Federal Grand Jury Indicts San Antonio Man for Wire Fraud, Money Laundering and Tax Evasion
For Immediate Release
U.S. Attorney's Office, Western District of Texas
In San Antonio today, federal authorities arrested Edward C. Wagner, who faces federal charges for allegedly conducting a fraudulent investment scheme and attempting to evade paying over $1 million in taxes, announced United States Attorney John F. Bash and IRS-Criminal Investigation Special Agent in Charge Sarah Kull, Houston Field Office.
The indictment charges Wagner, owner and operator of Pharmacogenetics, EcoChem, Leaf 23 and Nutrecs, with eleven counts of wire fraud, two counts of money laundering and six counts of tax evasion. The indictment alleges that from June 2011 to September 2016, Wagner collected approximately $645,000 from company investors under false and fraudulent pretenses and converted it to his own personal use. The indictment also alleges that from 2007 to 2016, Wagner willfully attempted to evade paying income tax due to the United States for those calendar years. From 2007 through 2010, Wagner accrued a total of $744,186 in unpaid taxes and penalties based on taxable income of $1,410,112. The indictment further alleges that Wagner intentionally disguised his actual income by hiding his sources of income, using nominee financial institution accounts, dealing extensively in cash and cashier’s checks, and creating a false loan document. The indictment further alleges that Wagner has failed to file an income tax return for calendar years 2013 through 2016.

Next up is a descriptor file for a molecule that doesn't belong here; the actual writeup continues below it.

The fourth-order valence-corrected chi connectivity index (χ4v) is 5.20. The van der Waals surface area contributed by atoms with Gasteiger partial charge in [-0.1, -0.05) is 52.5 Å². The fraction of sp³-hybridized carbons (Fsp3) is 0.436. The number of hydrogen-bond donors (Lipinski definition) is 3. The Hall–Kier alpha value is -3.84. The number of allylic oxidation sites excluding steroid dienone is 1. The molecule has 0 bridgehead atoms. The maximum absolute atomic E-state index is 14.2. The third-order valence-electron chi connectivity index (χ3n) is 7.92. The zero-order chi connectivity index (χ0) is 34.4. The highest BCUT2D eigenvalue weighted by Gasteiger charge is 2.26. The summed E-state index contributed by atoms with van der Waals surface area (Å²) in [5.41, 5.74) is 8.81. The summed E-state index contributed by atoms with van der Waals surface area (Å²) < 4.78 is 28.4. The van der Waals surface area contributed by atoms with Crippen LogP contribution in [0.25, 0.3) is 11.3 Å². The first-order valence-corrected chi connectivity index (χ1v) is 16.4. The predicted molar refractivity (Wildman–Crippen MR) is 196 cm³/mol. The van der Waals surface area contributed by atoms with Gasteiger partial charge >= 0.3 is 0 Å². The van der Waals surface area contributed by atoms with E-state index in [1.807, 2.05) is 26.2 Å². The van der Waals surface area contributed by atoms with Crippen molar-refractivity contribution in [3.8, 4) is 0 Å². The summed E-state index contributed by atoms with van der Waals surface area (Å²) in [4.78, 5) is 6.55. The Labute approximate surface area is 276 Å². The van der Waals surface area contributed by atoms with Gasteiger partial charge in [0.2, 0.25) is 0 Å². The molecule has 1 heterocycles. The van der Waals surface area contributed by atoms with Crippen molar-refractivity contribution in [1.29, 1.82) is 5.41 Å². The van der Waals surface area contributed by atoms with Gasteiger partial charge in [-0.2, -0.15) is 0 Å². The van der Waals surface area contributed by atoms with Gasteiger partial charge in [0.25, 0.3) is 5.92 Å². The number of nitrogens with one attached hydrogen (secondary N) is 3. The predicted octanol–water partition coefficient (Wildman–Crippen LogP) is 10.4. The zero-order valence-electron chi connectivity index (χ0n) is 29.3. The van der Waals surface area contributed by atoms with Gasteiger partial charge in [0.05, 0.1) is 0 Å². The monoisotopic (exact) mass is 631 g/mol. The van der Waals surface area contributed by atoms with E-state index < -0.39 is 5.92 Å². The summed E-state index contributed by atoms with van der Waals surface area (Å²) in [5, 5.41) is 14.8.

“Our capitalist system works only when our legal rules against fraud are vigorously enforced. That is why DOJ relentlessly pursues those who defraud investors,” stated U.S. Attorney Bash.
“Wagner is charged with exploiting his investors’ trust by using those monies meant for his businesses for his own personal gain. In this case, IRS-Criminal Investigation is not only enforcing the nation's tax laws, but also holding an individual accountable for violating the trust of his investors,” said IRS-Criminal Investigation Special Agent in Charge Kull.
Each wire fraud charge calls for up to 20 years in federal prison upon conviction. Each money laundering charge calls for up to ten years in federal prison upon conviction. And, each tax evasion charge calls for up to five years in federal prison upon conviction.
Agents with the IRS—Criminal Investigation conducted this investigation. Assistant U.S. Attorney William R. Harris is prosecuting this case on behalf of the government.
An indictment is merely a charge and should not be considered as evidence of guilt. The defendant is presumed innocent until proven guilty in a court of law.
Updated March 22, 2019